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Panel Seats Doled Out as Jefferson Waits

A handful of House committee seats were redistributed by leaders of both parties last week, even as embattled Rep. William Jefferson (D-La.) is still awaiting a decision on his Homeland Security assignment in the face of continued Republican opposition.

Rep. Dan Burton (R-Ind.), the third-ranking Republican on the Veterans’ Affairs Committee, was removed from the panel last week to open a slot for freshman Rep. Vern Buchanan (R-Fla.). A resolution approved March 12 by unanimous consent took Burton off the panel.

GOP sources familiar with the Steering Committee said the move was intended to bolster Buchanan’s re-election bid and not meant as a slight at the Indiana lawmaker. A spokesman for Burton said that leadership asked him to step down and he obliged, in part because his assignment on the Oversight and Government Reform Committee also has jurisdiction over some veterans’ issues.

“It was nothing personal at all,” said one GOP aide familiar with the decision.

Buchanan won a narrow victory against Democratic candidate Christine Jennings, who continues to dispute the election results and is seen as a potential candidate for a rematch in 2008.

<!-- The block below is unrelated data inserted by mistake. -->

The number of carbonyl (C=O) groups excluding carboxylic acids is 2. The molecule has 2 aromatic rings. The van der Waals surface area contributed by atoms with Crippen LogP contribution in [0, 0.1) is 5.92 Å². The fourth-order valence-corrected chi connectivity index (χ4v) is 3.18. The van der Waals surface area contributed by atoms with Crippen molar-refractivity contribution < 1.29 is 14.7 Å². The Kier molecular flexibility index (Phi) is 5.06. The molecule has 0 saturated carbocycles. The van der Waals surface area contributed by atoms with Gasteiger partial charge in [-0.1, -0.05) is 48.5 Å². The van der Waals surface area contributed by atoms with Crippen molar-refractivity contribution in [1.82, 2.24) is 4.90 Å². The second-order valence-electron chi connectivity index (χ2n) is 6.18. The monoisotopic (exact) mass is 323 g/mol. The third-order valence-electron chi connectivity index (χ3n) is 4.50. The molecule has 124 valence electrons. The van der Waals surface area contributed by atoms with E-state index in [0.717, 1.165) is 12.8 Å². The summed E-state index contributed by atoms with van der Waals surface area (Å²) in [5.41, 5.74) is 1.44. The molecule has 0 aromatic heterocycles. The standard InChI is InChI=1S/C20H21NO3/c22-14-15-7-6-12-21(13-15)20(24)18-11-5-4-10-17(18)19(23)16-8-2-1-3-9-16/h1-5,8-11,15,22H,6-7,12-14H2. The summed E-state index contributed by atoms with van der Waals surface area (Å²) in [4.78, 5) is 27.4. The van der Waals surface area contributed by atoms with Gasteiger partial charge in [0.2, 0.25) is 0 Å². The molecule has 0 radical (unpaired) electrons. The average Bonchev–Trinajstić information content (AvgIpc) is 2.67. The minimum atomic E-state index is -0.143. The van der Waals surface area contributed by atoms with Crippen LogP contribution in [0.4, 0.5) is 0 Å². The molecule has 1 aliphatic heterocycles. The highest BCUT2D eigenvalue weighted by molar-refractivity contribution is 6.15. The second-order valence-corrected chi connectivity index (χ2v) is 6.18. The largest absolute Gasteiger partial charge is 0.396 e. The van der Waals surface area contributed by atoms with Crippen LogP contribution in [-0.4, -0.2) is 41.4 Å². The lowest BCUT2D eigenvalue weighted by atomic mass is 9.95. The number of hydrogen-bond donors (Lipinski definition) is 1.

According to Buchanan, there are more than 95,000 veterans in his district. A seat on the Veterans’ Affairs panel potentially could bolster his standing back home, and Buchanan welcomed the assignment.

“As a Member of Congress, one of my most important duties is to ensure that our vets receive the health care and benefits they have earned,” he said in a statement.

Rep. Marsha Blackburn (R-Tenn.), meanwhile, has reclaimed a slot on the exclusive Energy and Commerce Committee. Blackburn was bumped from the panel when Republicans lost the majority, but she was reassigned to the committee after the recent death of Rep. Charlie Norwood (R-Ga.) created a vacancy.

As a result, Blackburn gave up her seats on the Homeland Security and Financial Services committees. Rep. Kenny Marchant (R-Texas) was placed on Financial Services, and freshman Rep. Kevin McCarthy (R-Calif.) was put on Homeland Security.

Additional recent GOP assignments also include Rep. Dean Heller (Nev.) to Education and Labor, Rep. Shelley Moore Capito (W.Va.) to Transportation and Infrastructure, and Rep. Dave Reichert (Wash.) to the Science and Technology Committee.

As for Jefferson, his contested assignment to the Homeland Security remains unresolved and Democratic leaders have offered no timeline for a decision. “It’s still pending,” said Nadeam Elshami, spokesman for Speaker Nancy Pelosi (D-Calif.), last week. “We’re still talking to try and find some agreement.”

Jefferson had asked Pelosi for a seat on Homeland Security because it has broad jurisdiction over issues facing his district, which was battered by Hurricane Katrina in 2005.

Pelosi agreed and the Democratic Caucus unanimously approved Jefferson’s assignment earlier this year, but Republican leaders said they would object to the unanimous consent agreement and force a potentially embarrassing and politically uncomfortable roll call vote on the matter.

Jefferson is under federal investigation, and a related FBI raid of his home reportedly found $90,000 in cash in his freezer — a fact that has dogged Jefferson despite soundly winning reelection in November. Republicans argue the ongoing investigation, and the cash, are reason enough to prevent the Louisiana lawmaker from sitting on a panel privy to national security information.